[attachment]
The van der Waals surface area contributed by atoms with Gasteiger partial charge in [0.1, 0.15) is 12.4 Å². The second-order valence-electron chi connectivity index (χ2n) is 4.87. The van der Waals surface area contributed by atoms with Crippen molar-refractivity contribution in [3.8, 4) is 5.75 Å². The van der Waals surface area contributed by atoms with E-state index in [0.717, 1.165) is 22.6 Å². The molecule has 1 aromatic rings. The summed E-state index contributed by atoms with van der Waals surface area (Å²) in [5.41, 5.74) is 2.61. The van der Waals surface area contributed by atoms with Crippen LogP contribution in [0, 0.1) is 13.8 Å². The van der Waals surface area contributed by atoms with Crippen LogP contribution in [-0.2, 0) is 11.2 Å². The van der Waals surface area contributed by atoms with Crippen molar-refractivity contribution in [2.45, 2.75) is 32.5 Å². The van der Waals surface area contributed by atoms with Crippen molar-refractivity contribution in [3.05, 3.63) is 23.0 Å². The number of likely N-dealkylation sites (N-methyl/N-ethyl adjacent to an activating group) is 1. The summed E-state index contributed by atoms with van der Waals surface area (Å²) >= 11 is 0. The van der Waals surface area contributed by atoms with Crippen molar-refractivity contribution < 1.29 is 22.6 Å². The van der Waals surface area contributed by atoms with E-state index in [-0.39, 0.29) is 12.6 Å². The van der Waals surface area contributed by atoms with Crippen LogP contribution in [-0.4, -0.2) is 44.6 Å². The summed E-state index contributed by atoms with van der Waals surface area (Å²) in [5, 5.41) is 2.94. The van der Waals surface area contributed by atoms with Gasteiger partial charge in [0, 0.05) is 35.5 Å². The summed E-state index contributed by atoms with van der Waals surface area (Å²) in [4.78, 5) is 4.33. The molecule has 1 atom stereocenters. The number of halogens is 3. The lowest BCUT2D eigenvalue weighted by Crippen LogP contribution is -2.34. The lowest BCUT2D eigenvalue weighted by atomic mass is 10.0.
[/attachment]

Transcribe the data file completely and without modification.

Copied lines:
The van der Waals surface area contributed by atoms with Gasteiger partial charge in [0.1, 0.15) is 12.4 Å². The second-order valence-electron chi connectivity index (χ2n) is 4.87. The van der Waals surface area contributed by atoms with Crippen molar-refractivity contribution in [3.8, 4) is 5.75 Å². The van der Waals surface area contributed by atoms with E-state index in [0.717, 1.165) is 22.6 Å². The molecule has 1 aromatic rings. The summed E-state index contributed by atoms with van der Waals surface area (Å²) in [5.41, 5.74) is 2.61. The van der Waals surface area contributed by atoms with Crippen LogP contribution in [0, 0.1) is 13.8 Å². The van der Waals surface area contributed by atoms with Crippen LogP contribution in [-0.2, 0) is 11.2 Å². The van der Waals surface area contributed by atoms with Crippen molar-refractivity contribution in [2.45, 2.75) is 32.5 Å². The van der Waals surface area contributed by atoms with Crippen molar-refractivity contribution in [3.05, 3.63) is 23.0 Å². The number of likely N-dealkylation sites (N-methyl/N-ethyl adjacent to an activating group) is 1. The summed E-state index contributed by atoms with van der Waals surface area (Å²) >= 11 is 0. The van der Waals surface area contributed by atoms with Crippen molar-refractivity contribution < 1.29 is 22.6 Å². The van der Waals surface area contributed by atoms with E-state index in [-0.39, 0.29) is 12.6 Å². The van der Waals surface area contributed by atoms with Crippen LogP contribution in [-0.4, -0.2) is 44.6 Å². The summed E-state index contributed by atoms with van der Waals surface area (Å²) in [5, 5.41) is 2.94. The van der Waals surface area contributed by atoms with Gasteiger partial charge in [0, 0.05) is 35.5 Å². The summed E-state index contributed by atoms with van der Waals surface area (Å²) in [4.78, 5) is 4.33. The molecule has 1 atom stereocenters. The number of halogens is 3. The lowest BCUT2D eigenvalue weighted by Crippen LogP contribution is -2.34. The lowest BCUT2D eigenvalue weighted by atomic mass is 10.0.